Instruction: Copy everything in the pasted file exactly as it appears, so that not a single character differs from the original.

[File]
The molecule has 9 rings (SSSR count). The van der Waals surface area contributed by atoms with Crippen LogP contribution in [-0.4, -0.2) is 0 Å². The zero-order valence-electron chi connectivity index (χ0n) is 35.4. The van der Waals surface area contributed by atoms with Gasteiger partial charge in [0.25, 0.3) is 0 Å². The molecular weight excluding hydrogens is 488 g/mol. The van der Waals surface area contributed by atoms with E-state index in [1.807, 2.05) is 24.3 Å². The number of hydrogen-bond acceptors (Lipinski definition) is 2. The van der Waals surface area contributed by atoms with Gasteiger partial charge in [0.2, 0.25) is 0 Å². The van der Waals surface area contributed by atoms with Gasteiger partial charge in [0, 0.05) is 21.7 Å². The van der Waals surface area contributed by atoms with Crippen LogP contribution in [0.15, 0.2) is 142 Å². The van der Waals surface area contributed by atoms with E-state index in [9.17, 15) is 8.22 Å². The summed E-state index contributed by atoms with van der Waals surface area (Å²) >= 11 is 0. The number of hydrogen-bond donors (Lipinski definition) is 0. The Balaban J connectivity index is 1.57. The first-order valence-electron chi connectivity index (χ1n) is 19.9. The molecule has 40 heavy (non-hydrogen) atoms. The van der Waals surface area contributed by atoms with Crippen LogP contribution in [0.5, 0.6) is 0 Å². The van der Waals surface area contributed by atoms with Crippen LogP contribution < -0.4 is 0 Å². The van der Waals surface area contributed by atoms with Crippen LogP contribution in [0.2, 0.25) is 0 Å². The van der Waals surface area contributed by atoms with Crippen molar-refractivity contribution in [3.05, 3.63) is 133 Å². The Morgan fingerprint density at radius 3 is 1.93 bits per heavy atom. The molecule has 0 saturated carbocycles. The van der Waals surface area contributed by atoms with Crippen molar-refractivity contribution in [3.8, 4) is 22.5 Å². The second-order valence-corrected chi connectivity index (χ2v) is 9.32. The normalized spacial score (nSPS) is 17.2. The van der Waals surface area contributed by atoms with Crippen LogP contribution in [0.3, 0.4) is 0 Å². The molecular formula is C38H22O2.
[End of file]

The molecule has 9 rings (SSSR count). The van der Waals surface area contributed by atoms with Crippen LogP contribution in [-0.4, -0.2) is 0 Å². The zero-order valence-electron chi connectivity index (χ0n) is 35.4. The van der Waals surface area contributed by atoms with Gasteiger partial charge in [0.25, 0.3) is 0 Å². The molecular weight excluding hydrogens is 488 g/mol. The van der Waals surface area contributed by atoms with E-state index in [1.807, 2.05) is 24.3 Å². The number of hydrogen-bond acceptors (Lipinski definition) is 2. The van der Waals surface area contributed by atoms with Gasteiger partial charge in [0.2, 0.25) is 0 Å². The van der Waals surface area contributed by atoms with Gasteiger partial charge in [0, 0.05) is 21.7 Å². The van der Waals surface area contributed by atoms with Crippen LogP contribution in [0.15, 0.2) is 142 Å². The van der Waals surface area contributed by atoms with E-state index in [9.17, 15) is 8.22 Å². The summed E-state index contributed by atoms with van der Waals surface area (Å²) >= 11 is 0. The number of hydrogen-bond donors (Lipinski definition) is 0. The Balaban J connectivity index is 1.57. The first-order valence-electron chi connectivity index (χ1n) is 19.9. The molecule has 40 heavy (non-hydrogen) atoms. The van der Waals surface area contributed by atoms with Crippen LogP contribution in [0.5, 0.6) is 0 Å². The van der Waals surface area contributed by atoms with Crippen LogP contribution < -0.4 is 0 Å². The van der Waals surface area contributed by atoms with Crippen LogP contribution in [0.2, 0.25) is 0 Å². The van der Waals surface area contributed by atoms with Crippen molar-refractivity contribution in [3.05, 3.63) is 133 Å². The Morgan fingerprint density at radius 3 is 1.93 bits per heavy atom. The molecule has 0 saturated carbocycles. The van der Waals surface area contributed by atoms with Crippen molar-refractivity contribution in [3.8, 4) is 22.5 Å². The second-order valence-corrected chi connectivity index (χ2v) is 9.32. The normalized spacial score (nSPS) is 17.2. The van der Waals surface area contributed by atoms with Crippen LogP contribution in [0.3, 0.4) is 0 Å². The molecular formula is C38H22O2.